This event did not go unnoticed by Captain John Asander, who also was the ship's owner. He and his wife had been married for several years and were still childless. He approached Olof and Margta and asked if they could adopt little Magnus as their own son. He was the first child to have been born on the Maria while under his ownership and command. Despite the extra difficulties posed by a newborn, Olof and Margta declined. It is likely that the Captain believed the life that he could give Magnus was far better than what awaited him in America.

Little Magnus (or ''M.O.'' as he was later to be known) became the 113th passenger, all steerage class, on this tiny vessel whose sails were set for New York. Most of the passengers were farmers, or members of farmer's families. There were five ''Jonas Jonsson'' (John Johnson), four of whom were adults and farmers. The fifth was a lad of 7, the son of John Persson, age 39, a farmer from Alfta Parish in Gaveleborg. Magnus Ocean Olofsson was the youngest passenger upon arriving in New York, and Brita Johnson, age 70, wife of John Johnson, age 69, was the oldest. Their daughter, Brita Johnson, who was 33 and had been a maid, accompanied them.

Anders Naman, age, 52, a soldier from Kallmyr in Lujusdal Parish was on board, traveling with his son, Anders Naman, age 20. The wife and mother, Carin Johansdotter, did not emigrate. They had received their papers in Gavle on June 20, 1850. They would make a new life on their own.

Also on board was Pehr Rehnstrom, who had been an army sergeant from Lujsdal Parish in Gavleborg. He married Carin Pehrsdotter. They had two children, both born in Ljusdal Parish, a daughter named Brita Margarete, born January 26, 1845 and Pehr Eric, born March 11, 1848. They received their papers to emigrate in Gavle on June 18, 1850. Pher Rehnstrom was to travel to Victoria, Ill. His American name was Peter Rehnstrum. He became a member of the Swedish Methodist Church on August 30, 1854.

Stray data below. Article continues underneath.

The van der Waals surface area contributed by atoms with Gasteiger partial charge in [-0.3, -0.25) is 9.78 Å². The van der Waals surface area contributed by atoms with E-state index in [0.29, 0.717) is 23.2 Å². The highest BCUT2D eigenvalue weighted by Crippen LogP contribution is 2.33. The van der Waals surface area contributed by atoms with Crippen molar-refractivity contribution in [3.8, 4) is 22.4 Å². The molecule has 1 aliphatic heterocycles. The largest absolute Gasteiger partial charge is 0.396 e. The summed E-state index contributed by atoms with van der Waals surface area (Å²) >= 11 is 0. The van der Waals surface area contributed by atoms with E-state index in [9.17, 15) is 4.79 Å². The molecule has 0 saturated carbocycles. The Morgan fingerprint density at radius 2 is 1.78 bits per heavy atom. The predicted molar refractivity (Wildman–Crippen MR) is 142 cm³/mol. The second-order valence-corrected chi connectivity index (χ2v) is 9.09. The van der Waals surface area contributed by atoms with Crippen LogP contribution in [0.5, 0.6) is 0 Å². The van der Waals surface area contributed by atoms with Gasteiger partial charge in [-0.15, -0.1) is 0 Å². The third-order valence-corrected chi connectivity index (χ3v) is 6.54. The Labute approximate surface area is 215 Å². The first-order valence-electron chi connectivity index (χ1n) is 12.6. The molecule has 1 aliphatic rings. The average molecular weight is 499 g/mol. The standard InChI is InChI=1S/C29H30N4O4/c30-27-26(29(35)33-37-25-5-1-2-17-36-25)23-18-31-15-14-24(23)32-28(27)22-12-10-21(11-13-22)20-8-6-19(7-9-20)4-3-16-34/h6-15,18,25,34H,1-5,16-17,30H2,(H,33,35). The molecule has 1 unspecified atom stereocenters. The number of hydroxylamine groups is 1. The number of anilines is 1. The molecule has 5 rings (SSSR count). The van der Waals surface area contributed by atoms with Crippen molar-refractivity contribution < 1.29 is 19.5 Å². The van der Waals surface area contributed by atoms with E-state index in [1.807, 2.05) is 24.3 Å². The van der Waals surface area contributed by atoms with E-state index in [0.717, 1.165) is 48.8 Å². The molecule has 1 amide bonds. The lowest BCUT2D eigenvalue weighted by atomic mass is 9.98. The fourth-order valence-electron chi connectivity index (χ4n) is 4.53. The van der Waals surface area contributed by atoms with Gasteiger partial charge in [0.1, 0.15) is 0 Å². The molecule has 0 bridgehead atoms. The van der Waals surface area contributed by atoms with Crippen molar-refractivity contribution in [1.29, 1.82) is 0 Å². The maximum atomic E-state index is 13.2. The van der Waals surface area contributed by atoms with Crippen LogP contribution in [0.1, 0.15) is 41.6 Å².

The Maria arrived safely in New York Harbor on September 3, 1850. Her passenger manifest for the ''District of New York Port of New York'' was dutifully completed and filed by the ship's captain. The manifest lists names, ages, occupation, and if a family member, the association. Little did the captain or the passengers imagine that this handwritten document would still be carefully preserved in the National Archives in Washington nearly 150 years later. The manifest reflects Olof Olofsson, age 42, farmer; Martha Olofsson, 36, wife; Olof Olofsson, 16, son; Jonas Olofsson, 14, son; Pehr Olofsson, 11, son; Hans Olofsson, 9, son; Martha Olofsson, 6, daughter; Christina Olofsson, 3, daughter; and Magnus Olofsson, 12 mos., son.

The Maria was apparently fortunate that one passenger was apparently not a member of the trip- cholera. Another vessel, the Aeolus from Soderhamn, arrived in New York about two weeks later, on September 17. Among its passengers were Swedes bound for Bishop Hill. Included in this group for Bishop Hill was Jan Jansson, a farmer from Ostansjo in Mo Parish, Vasternorrland, his wife Cajsa, and their six children, all born in Mo. Cajsa and five of the six children died of cholera on the way from New York to Bishop Hill. Similarly Marten Ersson from Ostanjo in Mo Parish and his wife Annika Jonsdotter were bound for Bishop Hill after arriving on the Aeolus. Marten died of cholera on the trip from New York to Bishop Hill. Annika, his wife, died shortly after arriving at Bishop Hill.